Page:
Thursday, September 10, 2015

Puddleduck sailboat build

Sorry we've been a bit remiss of late in posting, but we've been building a sailboat!

As we go into September and October, we go into some of the best sailing weather of the year here on the Middle River.  Not wanting to miss it, we decided to do something about it.  The decision to build us a Puddle Duck was also driven by the need of some kind of box tender for work on the outside of Floating Empire.  So off we go.

The Puddle Duck Racer (PDR) is an interesting craft.  Based loosely on the Bolger Brick and a few other designs, its become this fun and fanciful class of sailing dinghies worldwide.  Since the class is only defined by the bottom 10" or so of the hull, the variety and creativity of this little boat is amazing.  Check out for both the plans and some great ideas.

The vessel is a cheap, quick sailing scow, with a bit of rocker and a box like hull.  So, as usual, with limited funds and more time than sense, we tied into it.
The chines are overkill, but strong and easy.  Cutting the curve with my anemic jigsaw was not, sadly.

We began by cutting the pieces from 3/8" exterior plywood, laying out the very limited lofting required to make the rocker of the bottom.  Piece of cake.  Knowing A)  the quality of wood around here and B) my penchant for haphazard carpentry, we decided to cut the chine logs in one piece from two 2"X8"s.  This not only would save a bit of time and save me the headache of trying to bend the knothole ridden matchsticks they sell in most of the lumber stores around here to the rocker curve, it would also give us a nice rail down either side for seating.  We finished framing in the two sides, then connected them with a couple of 2"X3"s, the one at the bow cut in a bevel to match the angle of the bow plate to the bottom.  This went far better than I'd expected.  Just snapped a line on the board, set the angle on a circular saw, and I managed to hit it pretty much right the first time.
yeah, it's a box

We attached the bow and stern plates, using a bit of gorilla glue, then recruited some of our slip mates for the attaching of the bottom.
Our friend Chris lending some weight to the bend.

The bottom of this thing is just a single sheet of plywood.  We gooed the bottom of the chines with PL Premium, started at one end, and screwed the sheet down in 6" increments with epoxy coated decking screws.  It all went rather well, actually.

Now we get to the tricky part.  There was no money laying around for fiberglass and epoxy, and I hate dealing with the toxic stuff anyway, so how to seal this?  Casting about, I ran across an article from a 1950's Popular Science describing how to waterproof an older wooden boat using glue and canvas.  We decided to give that a shot.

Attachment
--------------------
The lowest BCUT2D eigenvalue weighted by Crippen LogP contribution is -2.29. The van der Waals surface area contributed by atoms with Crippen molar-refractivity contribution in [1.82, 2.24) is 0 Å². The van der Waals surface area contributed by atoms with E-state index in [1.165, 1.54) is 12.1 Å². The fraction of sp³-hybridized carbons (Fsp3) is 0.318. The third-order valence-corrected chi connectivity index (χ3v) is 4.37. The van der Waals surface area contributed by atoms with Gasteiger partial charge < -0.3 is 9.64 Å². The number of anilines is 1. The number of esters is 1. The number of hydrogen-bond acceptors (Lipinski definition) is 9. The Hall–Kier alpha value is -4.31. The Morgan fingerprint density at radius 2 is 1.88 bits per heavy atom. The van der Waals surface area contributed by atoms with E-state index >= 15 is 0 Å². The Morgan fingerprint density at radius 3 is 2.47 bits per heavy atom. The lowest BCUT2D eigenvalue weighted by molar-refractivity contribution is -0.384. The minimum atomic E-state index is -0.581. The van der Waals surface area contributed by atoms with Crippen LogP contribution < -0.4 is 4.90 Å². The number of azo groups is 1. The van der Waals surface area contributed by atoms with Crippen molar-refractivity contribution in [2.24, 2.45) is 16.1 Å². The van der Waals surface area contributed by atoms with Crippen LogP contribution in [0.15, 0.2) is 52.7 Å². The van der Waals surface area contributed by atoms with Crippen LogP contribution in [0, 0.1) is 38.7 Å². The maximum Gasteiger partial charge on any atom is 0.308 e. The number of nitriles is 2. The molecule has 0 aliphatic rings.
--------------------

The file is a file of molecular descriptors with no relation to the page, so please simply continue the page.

Basic cloth and glue seam.
Here's the full side, seamed.

We filled all the cracks with a mixture of Titebond III and sawdust, painted on a pretty thick layer of the Titebond III on the cracks, and then did a "dutch mend" to stick down a strip of muslin cloth on the seams, then saturated the cloth with glue as well.

Once that dried, we did a coat of primer on the whole hull, then two coats of a good exterior latex house paint.  The interior gets caulked and then gets the same treatment.
Two coats of good exterior latex over a coat of primer.

The Zebra mussels have been godawful here this year, so we figured antifouling paint was a must, and the guys at the marina were nice enough to give us a partially used container to play with.  We taped off the possible waterline and gave it two good coats of an ablative antifouling paint.
Taping off the suspected waterline for bottom paint.
*sigh* This stuff is vile.

We also hit the rudder and leeboard with the same stuff.
If it's gonna live in the water around here, it's gotta have bottom paint.

We gave the boat a pretty deep rudder and leeboard.  I think a lot of small vessels are somewhat wanting in the rudder department, which makes them kinda uncontrollable in light air.  We gave both the blades a bit of a shape with an angle grinder sanding attachment to reduce drag a bit.
An angle grinder with a sanding attachment lets you do some nice shaping.  Wear a mask.  I *cough* kinda forgot to do so *cough*cough*cough*

A week or so ago, one of the slip holders threw out a damaged mainsail from their 24, which I liberated from the dumpster.  We cut the sail, conveniently already equipped with grommets and the like, down into a top sprit 50 square feet or so, using Tear Mender to lap and seal the cut edges.

Part of the design is to include floatation, which is typically expressed as sealed air boxes either on the sides or bow and stern.

Bow airbox, completed
Stern air box under construction.

And, of course, we are artists, remember?

How else would the boat know where it was going?
Here's looking at you, Kid.

So today it's raining.  Today we'll get the sail and sprit together and make ready.  Tomorrow, in good weather, we'll splash for the first time.  Photos and maybe video shortly.


(PS minor update:  Well, we know it'll hold water.  From the rain last night and this morning, it was full of about ten inches of it.  That's good, right?)

(Update to the update, just had email from Shorty from  We now have a hull number.  It's 956, if you're interested. Huzzah!)


  1. It was really insightful.
    Thanks for such a nice content.
    BTW if anyone interested more have a look sawfinder thanks

  2. Thanks Ash. The method of making the chine logs worked out so well we're contemplating using it on a larger hull. The sawblade site is quite interesting, btw.

  3. It was really insightful.
    Thanks for such a nice content.
    BTW if anyone interested more have a look thanks